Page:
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New York Times' Ethan Bronner to go on speaking tour

New York Times Jerusalem Bureau Chief Ethan Bronner, who is embroiled in an ethics controversy (see below), is about to embark on a small speaking tour on college campuses. People may wish to raise Bronner's ethics violations at these and future venues.

Speaking schedule: 
Feb. 2, Tues, 2pm: Brandeis, International Lounge of the Usdan Student Center. Sponsored by the Schusterman Center for Israeli studies and the Schuster Institute for Investigative Reporting.
(The director explained that they had chosen to bring Bronner in part because there is "something particular and valuable that a New York Times correspondent in Israel brings... a measure of authority and objectivity...")

Feb. 3, Wed, 5:30 pm: Vassar College, Taylor Hall, Room 102

Feb. 8, Mon, 8 pm: UC Santa Barbara, Campbell Hall


The New York Times ethics guidelines state that a family member's actions and position can raise conflict of interest problems that require a journalist to be assigned to a different news area. As an example, the Times' notes that a daughter in a high position on Wall Street could cause a conflict-of-interest problem for a business editor.

Bronner's son has just entered the Israeli military, creating just such a serious conflict-of-interest problem.

The Times guidelines state: " Where the conflict with our impartiality seems minimal, top news executives may consider matters case by case, but they should be exceedingly cautious before permitting an exception."

I agree - especially when the conflict with impartiality is far from "minimal." I find it difficult to believe that a father will view those with whom his son is fighting with complete objectivity... that he will view military engagements in which his son may be involved with impartiality. 

It would be one thing if Bronner were a columnist, his prejudices and affiliations fully disclosed, his attachments trumpeted - and balanced by another columnist with differing views and connections.

But he is not. He is a bureau chief charged with giving readers the full, unslanted news. The Times, in explaining the reason for its ethics policy, states: "Our fundamental purpose is to protect the impartiality and neutrality of the company's newsrooms and the integrity of their news reports."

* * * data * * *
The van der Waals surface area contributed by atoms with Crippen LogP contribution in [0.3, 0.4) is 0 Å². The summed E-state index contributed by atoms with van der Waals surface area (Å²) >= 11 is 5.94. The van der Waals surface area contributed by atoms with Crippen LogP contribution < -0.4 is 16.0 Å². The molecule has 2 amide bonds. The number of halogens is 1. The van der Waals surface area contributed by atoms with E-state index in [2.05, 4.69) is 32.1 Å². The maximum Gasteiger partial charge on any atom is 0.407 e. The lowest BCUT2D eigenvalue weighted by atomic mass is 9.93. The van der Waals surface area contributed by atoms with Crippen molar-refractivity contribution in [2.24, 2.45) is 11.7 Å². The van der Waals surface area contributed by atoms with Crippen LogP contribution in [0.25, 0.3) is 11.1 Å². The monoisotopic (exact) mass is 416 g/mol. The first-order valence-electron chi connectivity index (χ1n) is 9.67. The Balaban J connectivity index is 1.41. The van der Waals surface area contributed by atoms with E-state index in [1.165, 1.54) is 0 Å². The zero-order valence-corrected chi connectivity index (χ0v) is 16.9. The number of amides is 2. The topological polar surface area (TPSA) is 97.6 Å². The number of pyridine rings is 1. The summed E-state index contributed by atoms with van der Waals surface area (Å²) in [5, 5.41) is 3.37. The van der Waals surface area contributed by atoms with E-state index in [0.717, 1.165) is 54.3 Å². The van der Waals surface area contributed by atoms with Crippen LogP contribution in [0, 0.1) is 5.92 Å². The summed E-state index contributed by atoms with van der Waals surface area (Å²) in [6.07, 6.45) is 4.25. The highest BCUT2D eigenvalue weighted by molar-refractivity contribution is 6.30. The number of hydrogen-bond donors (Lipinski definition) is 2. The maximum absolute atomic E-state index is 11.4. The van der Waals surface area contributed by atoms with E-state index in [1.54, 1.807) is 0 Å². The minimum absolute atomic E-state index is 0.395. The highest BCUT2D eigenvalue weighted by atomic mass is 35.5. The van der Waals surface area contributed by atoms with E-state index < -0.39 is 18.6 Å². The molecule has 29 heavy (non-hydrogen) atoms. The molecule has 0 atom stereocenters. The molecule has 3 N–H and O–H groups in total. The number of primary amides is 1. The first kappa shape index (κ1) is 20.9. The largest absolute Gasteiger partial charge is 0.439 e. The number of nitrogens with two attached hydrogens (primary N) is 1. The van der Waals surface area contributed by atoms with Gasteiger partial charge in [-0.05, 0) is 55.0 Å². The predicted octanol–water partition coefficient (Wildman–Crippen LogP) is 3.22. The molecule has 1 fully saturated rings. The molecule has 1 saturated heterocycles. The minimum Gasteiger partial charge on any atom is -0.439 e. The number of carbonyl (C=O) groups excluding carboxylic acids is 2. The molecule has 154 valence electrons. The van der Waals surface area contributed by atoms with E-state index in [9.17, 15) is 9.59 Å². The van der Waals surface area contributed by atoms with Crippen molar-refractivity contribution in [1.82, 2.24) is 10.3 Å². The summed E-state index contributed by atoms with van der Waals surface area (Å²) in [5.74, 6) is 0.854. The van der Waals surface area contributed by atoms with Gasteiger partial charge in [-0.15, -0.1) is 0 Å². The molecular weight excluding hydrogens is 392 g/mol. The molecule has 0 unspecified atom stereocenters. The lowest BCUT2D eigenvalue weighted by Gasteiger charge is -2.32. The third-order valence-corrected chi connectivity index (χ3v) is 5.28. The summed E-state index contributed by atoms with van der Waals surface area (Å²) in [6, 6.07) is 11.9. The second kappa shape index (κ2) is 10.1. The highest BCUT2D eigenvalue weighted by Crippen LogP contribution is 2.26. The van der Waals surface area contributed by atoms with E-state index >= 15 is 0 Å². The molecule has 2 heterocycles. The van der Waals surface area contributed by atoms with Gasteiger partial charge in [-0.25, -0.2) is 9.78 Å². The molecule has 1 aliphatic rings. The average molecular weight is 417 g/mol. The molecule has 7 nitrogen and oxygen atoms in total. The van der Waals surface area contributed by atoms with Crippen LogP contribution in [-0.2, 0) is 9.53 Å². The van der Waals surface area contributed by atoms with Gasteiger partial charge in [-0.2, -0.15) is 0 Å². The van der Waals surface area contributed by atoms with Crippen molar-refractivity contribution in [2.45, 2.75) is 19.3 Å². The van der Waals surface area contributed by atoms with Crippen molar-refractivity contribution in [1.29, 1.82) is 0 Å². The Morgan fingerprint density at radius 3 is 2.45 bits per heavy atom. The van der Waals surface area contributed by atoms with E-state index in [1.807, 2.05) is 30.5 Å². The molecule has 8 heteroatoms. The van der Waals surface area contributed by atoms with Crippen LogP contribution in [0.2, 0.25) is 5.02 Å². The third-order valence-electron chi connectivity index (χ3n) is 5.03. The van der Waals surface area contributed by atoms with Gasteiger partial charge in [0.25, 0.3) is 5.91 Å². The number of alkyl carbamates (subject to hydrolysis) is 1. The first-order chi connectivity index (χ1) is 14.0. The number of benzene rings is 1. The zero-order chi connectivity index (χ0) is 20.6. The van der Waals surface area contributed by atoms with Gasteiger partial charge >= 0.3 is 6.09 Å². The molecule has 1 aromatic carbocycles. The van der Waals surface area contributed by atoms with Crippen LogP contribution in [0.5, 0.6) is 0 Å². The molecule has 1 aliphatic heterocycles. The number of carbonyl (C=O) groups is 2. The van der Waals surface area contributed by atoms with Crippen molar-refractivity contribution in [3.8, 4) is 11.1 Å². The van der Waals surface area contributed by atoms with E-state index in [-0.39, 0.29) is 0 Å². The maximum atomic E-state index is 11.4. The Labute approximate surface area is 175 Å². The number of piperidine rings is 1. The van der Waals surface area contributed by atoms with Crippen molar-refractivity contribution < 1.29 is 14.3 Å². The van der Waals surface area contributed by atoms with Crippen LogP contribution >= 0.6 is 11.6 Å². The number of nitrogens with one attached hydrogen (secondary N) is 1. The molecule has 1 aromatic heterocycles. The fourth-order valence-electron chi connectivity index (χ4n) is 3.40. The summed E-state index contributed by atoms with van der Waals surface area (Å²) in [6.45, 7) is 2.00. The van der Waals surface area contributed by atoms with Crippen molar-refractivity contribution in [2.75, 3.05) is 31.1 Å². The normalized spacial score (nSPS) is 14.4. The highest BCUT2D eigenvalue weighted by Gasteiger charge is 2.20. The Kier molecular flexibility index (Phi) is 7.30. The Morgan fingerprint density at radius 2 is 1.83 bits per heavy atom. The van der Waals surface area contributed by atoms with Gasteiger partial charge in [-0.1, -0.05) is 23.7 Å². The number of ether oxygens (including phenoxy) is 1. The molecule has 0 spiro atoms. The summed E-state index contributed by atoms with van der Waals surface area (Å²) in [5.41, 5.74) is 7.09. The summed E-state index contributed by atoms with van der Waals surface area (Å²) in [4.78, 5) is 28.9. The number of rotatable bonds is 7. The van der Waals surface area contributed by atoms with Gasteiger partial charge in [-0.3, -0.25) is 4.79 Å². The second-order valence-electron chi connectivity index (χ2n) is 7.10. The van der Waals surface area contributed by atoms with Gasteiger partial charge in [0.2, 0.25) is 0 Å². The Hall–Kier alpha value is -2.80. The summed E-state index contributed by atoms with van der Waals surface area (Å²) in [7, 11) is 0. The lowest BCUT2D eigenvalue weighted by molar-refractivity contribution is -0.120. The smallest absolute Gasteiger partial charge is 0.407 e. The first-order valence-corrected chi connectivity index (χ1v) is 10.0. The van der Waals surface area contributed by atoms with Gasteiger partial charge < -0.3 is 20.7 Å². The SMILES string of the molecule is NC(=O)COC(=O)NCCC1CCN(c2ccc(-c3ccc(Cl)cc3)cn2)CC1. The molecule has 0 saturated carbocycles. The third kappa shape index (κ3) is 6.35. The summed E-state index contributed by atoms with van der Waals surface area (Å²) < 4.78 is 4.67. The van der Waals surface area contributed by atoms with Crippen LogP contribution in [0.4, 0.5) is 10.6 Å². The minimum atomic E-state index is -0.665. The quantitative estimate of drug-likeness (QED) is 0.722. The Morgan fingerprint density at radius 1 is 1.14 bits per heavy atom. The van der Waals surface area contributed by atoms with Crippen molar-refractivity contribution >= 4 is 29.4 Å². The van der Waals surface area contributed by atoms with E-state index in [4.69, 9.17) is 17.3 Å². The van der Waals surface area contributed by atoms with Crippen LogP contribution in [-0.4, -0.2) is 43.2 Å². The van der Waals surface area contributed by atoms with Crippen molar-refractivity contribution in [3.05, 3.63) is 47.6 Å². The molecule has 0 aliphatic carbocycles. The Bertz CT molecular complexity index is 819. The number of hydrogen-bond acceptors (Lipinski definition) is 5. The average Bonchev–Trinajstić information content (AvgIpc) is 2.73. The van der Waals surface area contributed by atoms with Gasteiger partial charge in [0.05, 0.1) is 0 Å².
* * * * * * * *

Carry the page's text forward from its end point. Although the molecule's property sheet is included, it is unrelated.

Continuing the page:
It is time for the newspaper to do so in its foreign bureau; Bronner should be moved to an assignment where he is not reporting on Israel and the Israeli-Palestinian conflict.

It's disturbing that Foreign Editor Susan Chira has refused to address Bronner's conflict with impartiality, particularly given the Times' record of distorted reporting on this issue. We suggest that the Times' investigate whether she, also, has a conflict with impartiality on this subject.

In 2005 we undertook a statistical study of the Times' coverage of Israeli and Palestinian deaths and discovered that the newspaper had reported on Israeli children's deaths at a rate over seven times greater than Palestinian children's deaths.

Other analysts have also found highly flawed reporting, including an excellent book by Richard Falk and Howard Friel: "Israel-Palestine on Record: How the New York Times Misreports Conflict in the Middle East."

When Bronner debated Friel on this topic, we are told that he dismissed Friel's objections, stating that the New York Times is a business, and that it reports how and what it wishes.

Given this viewpoint, it is odd to find announcements for his upcoming talks on college campuses stating that Bronner will address such concepts as "fairness" and "balance."

The announcements also state that Bronner will "explore the challenges faced by a journalist covering two distinctly opposing narratives." The announcements fail to reveal his intimate connection to one.

Moreover, I find Bronner's "two narratives" approach to Israel-Palestine strange. The reality is that there are objective facts to obtain and report.

In this case, the reality is that the Israeli army, the fourth most powerful on earth, is, in the words of Israeli soldiers, 'dominating, expelling, starving and humiliating an entire people.'

And Mr. Bronner's son has just signed on.

Posted on Sunday, January 31, 2010 at 07:50AM by Registered Commenter[Alison Weir | Comments Off

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